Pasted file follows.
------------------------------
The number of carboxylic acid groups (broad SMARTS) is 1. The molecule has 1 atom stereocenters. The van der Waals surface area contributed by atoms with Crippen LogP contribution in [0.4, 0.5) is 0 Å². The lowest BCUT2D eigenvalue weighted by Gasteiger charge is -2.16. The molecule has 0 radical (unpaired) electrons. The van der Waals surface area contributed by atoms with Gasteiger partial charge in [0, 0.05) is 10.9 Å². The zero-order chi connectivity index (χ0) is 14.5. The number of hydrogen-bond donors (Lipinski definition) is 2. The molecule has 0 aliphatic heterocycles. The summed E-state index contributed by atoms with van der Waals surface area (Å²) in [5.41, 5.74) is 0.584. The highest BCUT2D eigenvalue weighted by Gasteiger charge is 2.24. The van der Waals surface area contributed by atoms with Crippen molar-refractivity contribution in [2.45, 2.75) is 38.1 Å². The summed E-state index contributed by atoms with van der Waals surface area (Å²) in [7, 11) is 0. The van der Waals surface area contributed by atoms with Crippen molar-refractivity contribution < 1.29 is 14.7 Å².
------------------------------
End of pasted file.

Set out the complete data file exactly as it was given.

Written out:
The number of carboxylic acid groups (broad SMARTS) is 1. The molecule has 1 atom stereocenters. The van der Waals surface area contributed by atoms with Crippen LogP contribution in [0.4, 0.5) is 0 Å². The lowest BCUT2D eigenvalue weighted by Gasteiger charge is -2.16. The molecule has 0 radical (unpaired) electrons. The van der Waals surface area contributed by atoms with Gasteiger partial charge in [0, 0.05) is 10.9 Å². The zero-order chi connectivity index (χ0) is 14.5. The number of hydrogen-bond donors (Lipinski definition) is 2. The molecule has 0 aliphatic heterocycles. The summed E-state index contributed by atoms with van der Waals surface area (Å²) in [5.41, 5.74) is 0.584. The highest BCUT2D eigenvalue weighted by Gasteiger charge is 2.24. The van der Waals surface area contributed by atoms with Crippen molar-refractivity contribution in [2.45, 2.75) is 38.1 Å². The summed E-state index contributed by atoms with van der Waals surface area (Å²) in [7, 11) is 0. The van der Waals surface area contributed by atoms with Crippen molar-refractivity contribution < 1.29 is 14.7 Å².